Your code should look like this:

Notice that we've just added the "Group" tag. It's inside our recently added "VGroup" and wraps our well known "VideoDisplay"

Now we add the "Take a picture" button. It will appear inside a nice semi-transparent "BorderContainer" that we'll write below our "VideoDisplay", take a look:

Notice that our button area is "0" pixels away from the bottom and it has a black semi-transparent (backgroundAlpha) background. We also added our capture button called "trigger". It is placed right in the middle of our "BorderContainer".


Step 10: Button Style

Add "chromeColor" and "color" to our "trigger" button and our code should look like this:

You can run the app again and see how we're doing.


Step 11: Picture Preview Placeholder

Now we'll add a placeholder where we can preview the picture that we'll take later. Write it below our "VideoDisplay" and above our "BorderContainer".

We've added a "Group" called "previewBox" that wraps an "Image" called "preview".


Step 12: Preparing for the Snapshot

Add the following code at the top of our "cam.as" file.

Here we've just imported everything that we'll need in order to take and send the picture to the server.


Step 13: Take a Picture!

Now it's time to take a picture. Let's add a function that will do it:

The comments above "// (...)" will tell you what's going on.

Now, add a "click" property inside our "trigger" button (CameraSnapshot.mxml) to call our recently created "takePicture" function:

Run the app and Take a picture!


Step 14: Adding Cool Effects

Now we add some cool effects: when we take a picture, we'll see a flash light. When we discard a picture, it will go away. Change the "Declarations" tag, by adding the following code:

The "Fade" tag will make the flash light disappear realistically. The "Parallel" tag will run the "Zoom" and "Fade" at the same time, discarding our photo with style.


Step 15: The Flash Effect

Let's add our flash light below the "preview" Image:

Notice the "hideEffect" set to "{flashFX}": when the "flashLight" becomes invisible, this effect will be triggered. Also, the "backgroundAlpha" is set to "0.8" so our flash light is not that bright. Our flash light is just a white BorderContainer that shows up and then quickly goes away, creating the "flash" effect.

Now we just need to set the "flashLight" visible property to "true" and "false" (activating the flash effect) inside our "takePicture" function that will now look like this:


Step 16: Discard Picture Effect

Change the "Group" called "previewBox" (CameraSnapshot.mxml) so it uses the "discardPhoto" effect:

Notice the "hideEffect" again. Run the app, take a picture, take another and see the effects!


Step 17: Save Button

Lets add a Save and Cancel button right below the closing tag of our "Group" called "videoArea" and above the "VGroup" closing tag:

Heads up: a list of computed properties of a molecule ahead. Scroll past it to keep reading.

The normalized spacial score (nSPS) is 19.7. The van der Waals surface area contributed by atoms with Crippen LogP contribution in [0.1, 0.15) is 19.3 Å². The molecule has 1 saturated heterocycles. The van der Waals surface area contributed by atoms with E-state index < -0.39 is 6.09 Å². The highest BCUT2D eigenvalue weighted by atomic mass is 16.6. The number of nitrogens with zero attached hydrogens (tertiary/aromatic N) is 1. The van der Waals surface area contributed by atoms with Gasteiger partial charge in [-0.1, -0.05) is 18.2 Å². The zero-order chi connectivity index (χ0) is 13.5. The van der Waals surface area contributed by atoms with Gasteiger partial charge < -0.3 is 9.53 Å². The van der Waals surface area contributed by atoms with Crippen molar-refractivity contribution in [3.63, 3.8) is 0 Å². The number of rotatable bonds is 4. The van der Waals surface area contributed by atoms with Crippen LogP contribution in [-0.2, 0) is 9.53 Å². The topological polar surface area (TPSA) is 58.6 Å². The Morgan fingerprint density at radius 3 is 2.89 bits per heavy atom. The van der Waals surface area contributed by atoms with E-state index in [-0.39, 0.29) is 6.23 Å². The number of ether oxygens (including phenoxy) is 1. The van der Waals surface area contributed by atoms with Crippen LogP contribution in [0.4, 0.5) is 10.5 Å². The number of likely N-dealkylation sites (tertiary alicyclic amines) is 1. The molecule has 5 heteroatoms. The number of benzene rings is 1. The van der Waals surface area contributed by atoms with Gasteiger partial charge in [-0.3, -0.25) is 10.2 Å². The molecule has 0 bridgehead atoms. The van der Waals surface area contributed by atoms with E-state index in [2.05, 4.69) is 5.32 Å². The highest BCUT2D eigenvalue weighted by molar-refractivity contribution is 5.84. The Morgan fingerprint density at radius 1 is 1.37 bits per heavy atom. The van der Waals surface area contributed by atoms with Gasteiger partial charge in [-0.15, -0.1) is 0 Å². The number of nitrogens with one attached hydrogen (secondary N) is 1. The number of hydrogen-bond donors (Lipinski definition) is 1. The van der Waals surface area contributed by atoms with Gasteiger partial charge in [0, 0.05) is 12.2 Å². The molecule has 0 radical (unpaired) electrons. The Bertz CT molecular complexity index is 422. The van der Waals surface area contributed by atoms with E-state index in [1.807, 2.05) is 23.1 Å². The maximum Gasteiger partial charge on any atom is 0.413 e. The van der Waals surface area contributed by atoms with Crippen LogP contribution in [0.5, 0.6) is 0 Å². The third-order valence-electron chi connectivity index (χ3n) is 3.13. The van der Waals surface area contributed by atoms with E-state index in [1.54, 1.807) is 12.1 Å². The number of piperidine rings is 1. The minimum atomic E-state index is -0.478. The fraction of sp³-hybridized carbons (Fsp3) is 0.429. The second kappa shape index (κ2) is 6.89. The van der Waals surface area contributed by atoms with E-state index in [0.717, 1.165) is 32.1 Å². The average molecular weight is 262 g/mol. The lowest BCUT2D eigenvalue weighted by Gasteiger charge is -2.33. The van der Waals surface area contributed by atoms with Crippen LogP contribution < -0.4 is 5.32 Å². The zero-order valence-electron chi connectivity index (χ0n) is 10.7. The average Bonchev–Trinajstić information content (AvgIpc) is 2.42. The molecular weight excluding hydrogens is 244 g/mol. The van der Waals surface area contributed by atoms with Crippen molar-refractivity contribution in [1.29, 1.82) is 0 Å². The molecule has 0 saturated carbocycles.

We wrapped the "Cancel" and "Save a picture" buttons inside an "HGroup" tag (which will display them horizontally). We've set the "verticalAlign" property to "middle" so the "Cancel" button is placed in the middle of the "savePic" height. We also set the "width" to "100%" and "horizontalAlign" to "right".

Notice that the "Save picture" button is disabled. We will enable it when the user is previewing a picture and disable when not. You can make the Cancel button go to the previous page, close the pop-in that wraps the SWF, etc... It's your call.

Inside the "cam.as" file, after some changes, our "takePicture" function will now be looking like this:

Above, we've just added 2 lines of code to enable and disable the Save button.


Step 18: Saving the Picture

Now we'll look at one of the many things that you can do with your picture: sending it to the server. In doing so, you can assign it as a user's profile picture, a new album photo, etc...

Let's create a function that sends our picture to the server when we click "Save a picture":

In this function we do three things: change some labels and disable some buttons, encode our picture to JPEG and, finally, send the encoded data (Base64 string) to the server.

Again, the comments above "// (...)" can tell you how we did that.

Now our "Save picture" button needs to trigger the "savePicture" function. Add a "click" method:


Step 19: Server-side Handling

In the following steps, I wrote only the necessary code so you can do anything you want with the saved picture file. You'll have to write the code to make "example_name.jpg" the user's profile picture (for example). Unfortunately, I cannot cover how you can accomplish that as it changes a lot depending on your current solution. Room for another tutorial I guess..

The following example shows how to save the picture into your server using Ruby on Rails or PHP, it's pretty simple!


Step 20: Server-side Handling Ruby on Rails


Step 21: Server-side Handling PHP

These two examples above (Rails and PHP) are as simple and clear as possible. You can write them in just 1 line of code (Rails) and 2 lines (PHP) if you want.


Step 22: Exporting Release Build

Before uploading the SWF to your site, it's recommended that you export it as an optimized SWF (release build):

Export Release Build

After exporting, you will have to upload everything that's inside the "bin-release" folder (located inside your project folder).

Conclusion

I hope you've liked this tutorial! There are many things that you can do with this "real-time picture", I'm already using it in production so my users can quickly change their profile picture. Tell us what you think would be a creative or innovative use of this feature in the comments below. Thanks!